You might want to check out Groovy. It's built on the JVM, you can use all the standard library and third party Java packages including stuff off Maven, and you can even just run straight Java code through it. However, at any time you can also drop into Groovy land, and write in a much more concise and functional style. Closures are very common (just look at anything in Gradle), it was clearly influenced by Python/Ruby as far as syntax and type optionality, there's a REPL (groovysh), there's a modern web framework (Grails), all in all it's pretty nice.
There's a learning curve, can't hit the ground running as you can with Groovy, but with Groovy there's a ceiling; with Scala the only ceiling is (perhaps) Haskell and for that you have to leave the JVM.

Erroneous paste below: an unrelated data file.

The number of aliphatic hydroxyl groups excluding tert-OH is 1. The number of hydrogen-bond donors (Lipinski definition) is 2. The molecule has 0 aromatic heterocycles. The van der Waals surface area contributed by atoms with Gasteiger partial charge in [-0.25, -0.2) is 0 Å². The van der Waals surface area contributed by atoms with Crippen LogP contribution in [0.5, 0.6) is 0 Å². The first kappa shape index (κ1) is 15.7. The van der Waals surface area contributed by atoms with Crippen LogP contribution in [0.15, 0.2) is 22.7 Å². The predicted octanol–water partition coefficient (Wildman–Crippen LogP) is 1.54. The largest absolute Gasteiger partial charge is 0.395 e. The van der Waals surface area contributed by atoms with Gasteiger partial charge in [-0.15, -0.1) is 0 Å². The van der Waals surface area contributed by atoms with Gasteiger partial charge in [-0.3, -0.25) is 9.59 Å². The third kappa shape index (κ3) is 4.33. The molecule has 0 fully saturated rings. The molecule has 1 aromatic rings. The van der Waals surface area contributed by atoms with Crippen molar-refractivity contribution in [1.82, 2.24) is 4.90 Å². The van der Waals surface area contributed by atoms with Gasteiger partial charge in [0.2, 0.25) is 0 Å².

Languages where you can "hit the ground running" always have a ceiling. If you churn out working code quickly, you're offloading the real work onto someone else in the future. Real world programming, like business, is all about borrowing from the future, intending to default on the debt.